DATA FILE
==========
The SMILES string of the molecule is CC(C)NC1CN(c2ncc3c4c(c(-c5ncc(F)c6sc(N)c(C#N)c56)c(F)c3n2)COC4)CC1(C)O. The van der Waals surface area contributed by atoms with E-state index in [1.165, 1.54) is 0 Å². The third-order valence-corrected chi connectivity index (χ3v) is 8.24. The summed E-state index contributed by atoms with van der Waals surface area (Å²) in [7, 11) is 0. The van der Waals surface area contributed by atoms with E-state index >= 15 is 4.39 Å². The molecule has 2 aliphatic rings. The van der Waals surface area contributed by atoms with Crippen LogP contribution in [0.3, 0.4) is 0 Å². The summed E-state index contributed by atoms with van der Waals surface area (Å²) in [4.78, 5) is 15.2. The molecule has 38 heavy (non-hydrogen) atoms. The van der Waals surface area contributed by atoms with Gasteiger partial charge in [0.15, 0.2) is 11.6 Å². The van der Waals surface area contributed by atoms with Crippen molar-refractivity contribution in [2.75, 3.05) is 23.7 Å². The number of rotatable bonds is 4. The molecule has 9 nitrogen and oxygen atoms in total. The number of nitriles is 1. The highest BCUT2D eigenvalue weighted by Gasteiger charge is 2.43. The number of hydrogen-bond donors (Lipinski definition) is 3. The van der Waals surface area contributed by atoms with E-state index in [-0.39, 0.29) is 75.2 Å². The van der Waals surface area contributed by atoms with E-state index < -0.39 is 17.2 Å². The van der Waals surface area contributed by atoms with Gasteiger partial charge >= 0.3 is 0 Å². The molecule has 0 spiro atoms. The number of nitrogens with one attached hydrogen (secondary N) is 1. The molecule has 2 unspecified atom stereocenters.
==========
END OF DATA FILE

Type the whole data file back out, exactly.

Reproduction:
The SMILES string of the molecule is CC(C)NC1CN(c2ncc3c4c(c(-c5ncc(F)c6sc(N)c(C#N)c56)c(F)c3n2)COC4)CC1(C)O. The van der Waals surface area contributed by atoms with E-state index in [1.165, 1.54) is 0 Å². The third-order valence-corrected chi connectivity index (χ3v) is 8.24. The summed E-state index contributed by atoms with van der Waals surface area (Å²) in [7, 11) is 0. The van der Waals surface area contributed by atoms with E-state index >= 15 is 4.39 Å². The molecule has 2 aliphatic rings. The van der Waals surface area contributed by atoms with Crippen LogP contribution in [0.3, 0.4) is 0 Å². The summed E-state index contributed by atoms with van der Waals surface area (Å²) in [4.78, 5) is 15.2. The molecule has 38 heavy (non-hydrogen) atoms. The van der Waals surface area contributed by atoms with Gasteiger partial charge in [0.15, 0.2) is 11.6 Å². The van der Waals surface area contributed by atoms with Crippen molar-refractivity contribution in [2.75, 3.05) is 23.7 Å². The number of rotatable bonds is 4. The molecule has 9 nitrogen and oxygen atoms in total. The number of nitriles is 1. The highest BCUT2D eigenvalue weighted by Gasteiger charge is 2.43. The number of hydrogen-bond donors (Lipinski definition) is 3. The van der Waals surface area contributed by atoms with E-state index in [-0.39, 0.29) is 75.2 Å². The van der Waals surface area contributed by atoms with E-state index < -0.39 is 17.2 Å². The van der Waals surface area contributed by atoms with Gasteiger partial charge >= 0.3 is 0 Å². The molecule has 0 spiro atoms. The number of nitrogens with one attached hydrogen (secondary N) is 1. The molecule has 2 unspecified atom stereocenters.